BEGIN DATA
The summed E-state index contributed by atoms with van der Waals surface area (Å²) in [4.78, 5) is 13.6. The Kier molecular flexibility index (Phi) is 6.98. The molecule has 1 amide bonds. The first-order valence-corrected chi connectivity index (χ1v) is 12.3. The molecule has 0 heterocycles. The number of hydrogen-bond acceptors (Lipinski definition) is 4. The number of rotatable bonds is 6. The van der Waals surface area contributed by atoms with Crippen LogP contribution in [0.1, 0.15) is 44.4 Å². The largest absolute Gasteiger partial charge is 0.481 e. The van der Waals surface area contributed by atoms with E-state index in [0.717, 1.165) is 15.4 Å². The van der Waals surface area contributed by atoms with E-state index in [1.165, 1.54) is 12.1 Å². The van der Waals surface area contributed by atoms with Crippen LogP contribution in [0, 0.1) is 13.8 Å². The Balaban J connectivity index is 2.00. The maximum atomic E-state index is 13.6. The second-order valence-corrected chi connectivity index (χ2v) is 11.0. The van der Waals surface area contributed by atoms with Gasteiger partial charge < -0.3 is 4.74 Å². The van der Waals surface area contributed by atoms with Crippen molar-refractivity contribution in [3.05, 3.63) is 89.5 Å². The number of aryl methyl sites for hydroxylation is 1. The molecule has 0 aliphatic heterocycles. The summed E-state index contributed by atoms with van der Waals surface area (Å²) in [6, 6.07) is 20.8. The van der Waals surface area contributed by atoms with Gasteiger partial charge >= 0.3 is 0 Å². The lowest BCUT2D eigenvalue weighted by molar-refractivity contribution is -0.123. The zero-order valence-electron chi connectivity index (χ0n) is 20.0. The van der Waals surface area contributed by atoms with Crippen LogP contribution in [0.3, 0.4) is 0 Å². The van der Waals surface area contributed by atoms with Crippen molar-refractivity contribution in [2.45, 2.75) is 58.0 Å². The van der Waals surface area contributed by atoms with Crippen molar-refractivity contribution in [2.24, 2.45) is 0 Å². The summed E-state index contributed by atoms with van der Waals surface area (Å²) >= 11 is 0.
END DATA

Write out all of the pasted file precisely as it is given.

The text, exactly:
The summed E-state index contributed by atoms with van der Waals surface area (Å²) in [4.78, 5) is 13.6. The Kier molecular flexibility index (Phi) is 6.98. The molecule has 1 amide bonds. The first-order valence-corrected chi connectivity index (χ1v) is 12.3. The molecule has 0 heterocycles. The number of hydrogen-bond acceptors (Lipinski definition) is 4. The number of rotatable bonds is 6. The van der Waals surface area contributed by atoms with Crippen LogP contribution in [0.1, 0.15) is 44.4 Å². The largest absolute Gasteiger partial charge is 0.481 e. The van der Waals surface area contributed by atoms with E-state index in [0.717, 1.165) is 15.4 Å². The van der Waals surface area contributed by atoms with E-state index in [1.165, 1.54) is 12.1 Å². The van der Waals surface area contributed by atoms with Crippen LogP contribution in [0, 0.1) is 13.8 Å². The Balaban J connectivity index is 2.00. The maximum atomic E-state index is 13.6. The second-order valence-corrected chi connectivity index (χ2v) is 11.0. The van der Waals surface area contributed by atoms with Gasteiger partial charge < -0.3 is 4.74 Å². The van der Waals surface area contributed by atoms with Crippen molar-refractivity contribution in [3.05, 3.63) is 89.5 Å². The number of aryl methyl sites for hydroxylation is 1. The molecule has 0 aliphatic heterocycles. The summed E-state index contributed by atoms with van der Waals surface area (Å²) in [6, 6.07) is 20.8. The van der Waals surface area contributed by atoms with Gasteiger partial charge >= 0.3 is 0 Å². The lowest BCUT2D eigenvalue weighted by molar-refractivity contribution is -0.123. The zero-order valence-electron chi connectivity index (χ0n) is 20.0. The van der Waals surface area contributed by atoms with Crippen LogP contribution in [0.3, 0.4) is 0 Å². The van der Waals surface area contributed by atoms with Crippen molar-refractivity contribution in [2.45, 2.75) is 58.0 Å². The van der Waals surface area contributed by atoms with Crippen molar-refractivity contribution in [2.24, 2.45) is 0 Å². The summed E-state index contributed by atoms with van der Waals surface area (Å²) >= 11 is 0.